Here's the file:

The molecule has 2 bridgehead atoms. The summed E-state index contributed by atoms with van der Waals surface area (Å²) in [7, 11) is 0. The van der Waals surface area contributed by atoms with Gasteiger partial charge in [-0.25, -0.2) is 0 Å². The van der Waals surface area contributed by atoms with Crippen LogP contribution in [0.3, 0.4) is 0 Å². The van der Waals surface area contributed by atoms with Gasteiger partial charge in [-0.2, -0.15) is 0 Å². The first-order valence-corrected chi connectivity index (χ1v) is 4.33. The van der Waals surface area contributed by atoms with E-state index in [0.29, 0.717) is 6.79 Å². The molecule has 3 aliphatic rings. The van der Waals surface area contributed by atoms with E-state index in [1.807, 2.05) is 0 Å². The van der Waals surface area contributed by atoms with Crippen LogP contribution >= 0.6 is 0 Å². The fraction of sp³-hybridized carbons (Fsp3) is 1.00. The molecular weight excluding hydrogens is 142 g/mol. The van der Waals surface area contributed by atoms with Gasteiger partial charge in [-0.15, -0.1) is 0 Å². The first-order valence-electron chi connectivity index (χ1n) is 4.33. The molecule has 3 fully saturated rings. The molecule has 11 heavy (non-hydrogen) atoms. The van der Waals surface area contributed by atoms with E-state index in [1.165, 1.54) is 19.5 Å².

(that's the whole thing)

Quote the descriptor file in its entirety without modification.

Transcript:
The molecule has 2 bridgehead atoms. The summed E-state index contributed by atoms with van der Waals surface area (Å²) in [7, 11) is 0. The van der Waals surface area contributed by atoms with Gasteiger partial charge in [-0.25, -0.2) is 0 Å². The van der Waals surface area contributed by atoms with Crippen LogP contribution in [0.3, 0.4) is 0 Å². The van der Waals surface area contributed by atoms with Gasteiger partial charge in [-0.2, -0.15) is 0 Å². The first-order valence-corrected chi connectivity index (χ1v) is 4.33. The van der Waals surface area contributed by atoms with E-state index in [0.29, 0.717) is 6.79 Å². The molecule has 3 aliphatic rings. The van der Waals surface area contributed by atoms with E-state index in [1.807, 2.05) is 0 Å². The van der Waals surface area contributed by atoms with Crippen LogP contribution >= 0.6 is 0 Å². The fraction of sp³-hybridized carbons (Fsp3) is 1.00. The molecular weight excluding hydrogens is 142 g/mol. The van der Waals surface area contributed by atoms with Gasteiger partial charge in [-0.15, -0.1) is 0 Å². The first-order valence-electron chi connectivity index (χ1n) is 4.33. The molecule has 3 fully saturated rings. The molecule has 11 heavy (non-hydrogen) atoms. The van der Waals surface area contributed by atoms with E-state index in [1.165, 1.54) is 19.5 Å².